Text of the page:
The bell tolls for AMLA and Medicare Locals
Medicare Locals, as announced in the new Government’s 2014-15 Budget, will no longer be funded by the Commonwealth after 30 June 2015.
From 30 June, Commonwealth funds will also stop flowing to the Australian Medicare Local Alliance. In relation to the latter, it has been the long held view of the AMA that it was just an extra layer of bureaucracy.
The AMA recognised the need for more integrated and streamlined health care and has been supportive of the introduction of a network of Primary Health Care Organisations (PHCOs) to help achieve this goal.
However, the Medicare Local model the former Government introduced was fundamentally flawed – it sought to down play the role of general practice rather than to engage and support it in caring for patients.
The AMA, in its 2011 Medicare Locals Position Statement, laid out the framework and principles under which Medicare Locals could be effective PHCOs. The AMA emphasised the importance of general practice and the need for GPs to be involved in the high level decision making of Medicare Locals.
To be effective, the AMA said that Medicare Locals needed to work with GPs and needed to be accountable to their membership. They also needed to work effectively with Local Hospital Networks. The final point of the Position Statement was that the Government should review Medicare Local operations within three years of their implementation.
On coming to power, the new Government fulfilled its election promise, ordering an independent review of Medicare Locals by former Chief Medical Officer Professor John Horvath.
The findings of the Horvath review reflected in many ways the outcomes of the AMA’s GP member survey on Medicare Locals. The performance of Medicare Locals was patchy, they had failed to improve the coordination and delivery of primary care services, failed to appropriately involve or engage with GPs, and were duplicating existing services.
The Horvath Review recommendations, in summary, included:
· that the Government should implement Primary Health Organisations (PHOs) to integrate patient care across the health system;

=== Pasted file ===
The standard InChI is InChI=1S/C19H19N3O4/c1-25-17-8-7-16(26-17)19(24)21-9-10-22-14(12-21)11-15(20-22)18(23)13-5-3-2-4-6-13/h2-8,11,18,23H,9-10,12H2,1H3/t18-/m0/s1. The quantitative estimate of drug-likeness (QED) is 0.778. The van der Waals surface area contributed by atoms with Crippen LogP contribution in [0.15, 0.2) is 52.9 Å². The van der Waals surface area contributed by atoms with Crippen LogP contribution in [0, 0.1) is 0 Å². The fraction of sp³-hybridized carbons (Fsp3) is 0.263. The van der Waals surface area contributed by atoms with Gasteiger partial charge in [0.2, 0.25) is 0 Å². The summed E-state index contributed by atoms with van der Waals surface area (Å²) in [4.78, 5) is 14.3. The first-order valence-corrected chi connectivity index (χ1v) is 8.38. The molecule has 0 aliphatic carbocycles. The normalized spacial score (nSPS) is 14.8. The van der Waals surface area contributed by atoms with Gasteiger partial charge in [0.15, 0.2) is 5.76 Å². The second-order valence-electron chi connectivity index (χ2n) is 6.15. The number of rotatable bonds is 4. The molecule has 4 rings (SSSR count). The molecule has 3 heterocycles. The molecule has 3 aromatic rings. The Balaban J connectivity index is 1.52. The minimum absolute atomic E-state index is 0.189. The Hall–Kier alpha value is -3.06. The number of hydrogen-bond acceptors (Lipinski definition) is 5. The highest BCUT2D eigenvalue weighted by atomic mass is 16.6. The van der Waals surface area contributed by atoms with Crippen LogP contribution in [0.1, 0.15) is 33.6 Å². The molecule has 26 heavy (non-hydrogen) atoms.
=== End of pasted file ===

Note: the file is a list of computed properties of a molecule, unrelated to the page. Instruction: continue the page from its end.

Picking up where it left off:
· that it should reinforce general practice as the cornerstone of integrated primary health care;
· that there be principles for the establishment of PHOs which covered contestability, flexible structures to reflect regional characteristics, engagement, and clear performance expectations;
· that the Government should not fund a national alliance of PHOs;
· that the PHOs should be limited in number and align with Local Hospital Networks;
· that the Government should review the after-hours program and consider how, in time, PHOs could administer additional Commonwealth-funded programs;
· that PHOs should only provide services where the market has failed to do so, or where there are significant economies of scale; and
· that PHO performance indicators should reflect outcomes that are aligned with national priorities and contribute to a broader primary health care data strategy.
Many of these recommendations reflect the concerns expressed by the AMA about Medicare Locals in our public commentary and submission to the Horvath Review.
That said, there are some recommendations, including the potential for for-profit organisations to set themselves up as PHOs, that are of concern. In addition, it will be essential that funds allocated to PHOs are quarantined for primary care use only.
The Government has responded to the Horvath Review by announcing the establishment of Primary Health Networks as part of its first Budget.
The AMA Council of General Practice is discussing the design and implementation of the Government’s proposed Primary Health Networks, and will seek to ensure that we don’t get the model wrong this time around.
Primary Health Networks offer a significant and important opportunity to support general practice in delivering high quality care to improve patient outcomes, and to ensure that services across the health sector align and work together in the interests of patients.